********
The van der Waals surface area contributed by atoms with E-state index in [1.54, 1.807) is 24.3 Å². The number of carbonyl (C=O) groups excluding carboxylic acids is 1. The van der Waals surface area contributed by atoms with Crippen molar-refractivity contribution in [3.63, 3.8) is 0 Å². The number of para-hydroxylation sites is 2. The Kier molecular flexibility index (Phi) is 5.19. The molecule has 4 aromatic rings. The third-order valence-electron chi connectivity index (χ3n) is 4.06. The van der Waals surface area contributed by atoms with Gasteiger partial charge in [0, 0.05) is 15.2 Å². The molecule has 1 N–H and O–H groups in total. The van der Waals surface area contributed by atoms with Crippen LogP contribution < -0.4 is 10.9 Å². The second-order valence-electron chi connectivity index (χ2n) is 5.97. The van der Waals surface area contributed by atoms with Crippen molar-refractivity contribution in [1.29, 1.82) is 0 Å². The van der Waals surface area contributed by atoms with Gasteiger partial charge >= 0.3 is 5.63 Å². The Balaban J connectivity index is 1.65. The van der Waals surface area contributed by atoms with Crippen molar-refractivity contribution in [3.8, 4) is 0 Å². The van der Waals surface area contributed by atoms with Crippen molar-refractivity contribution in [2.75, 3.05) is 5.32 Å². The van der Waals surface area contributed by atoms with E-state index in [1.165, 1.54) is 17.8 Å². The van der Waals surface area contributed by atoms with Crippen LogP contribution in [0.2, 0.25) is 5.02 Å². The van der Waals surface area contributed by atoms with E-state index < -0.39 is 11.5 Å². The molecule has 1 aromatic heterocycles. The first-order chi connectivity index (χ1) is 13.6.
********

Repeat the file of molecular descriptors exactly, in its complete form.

The van der Waals surface area contributed by atoms with E-state index in [1.54, 1.807) is 24.3 Å². The number of carbonyl (C=O) groups excluding carboxylic acids is 1. The van der Waals surface area contributed by atoms with Crippen molar-refractivity contribution in [3.63, 3.8) is 0 Å². The number of para-hydroxylation sites is 2. The Kier molecular flexibility index (Phi) is 5.19. The molecule has 4 aromatic rings. The third-order valence-electron chi connectivity index (χ3n) is 4.06. The van der Waals surface area contributed by atoms with Gasteiger partial charge in [0, 0.05) is 15.2 Å². The molecule has 1 N–H and O–H groups in total. The van der Waals surface area contributed by atoms with Crippen LogP contribution < -0.4 is 10.9 Å². The second-order valence-electron chi connectivity index (χ2n) is 5.97. The van der Waals surface area contributed by atoms with Crippen molar-refractivity contribution in [1.29, 1.82) is 0 Å². The van der Waals surface area contributed by atoms with Gasteiger partial charge >= 0.3 is 5.63 Å². The Balaban J connectivity index is 1.65. The van der Waals surface area contributed by atoms with Crippen molar-refractivity contribution in [3.8, 4) is 0 Å². The van der Waals surface area contributed by atoms with Crippen molar-refractivity contribution in [2.75, 3.05) is 5.32 Å². The van der Waals surface area contributed by atoms with E-state index in [1.165, 1.54) is 17.8 Å². The van der Waals surface area contributed by atoms with Crippen LogP contribution in [0.2, 0.25) is 5.02 Å². The van der Waals surface area contributed by atoms with E-state index < -0.39 is 11.5 Å². The molecule has 1 aromatic heterocycles. The first-order chi connectivity index (χ1) is 13.6.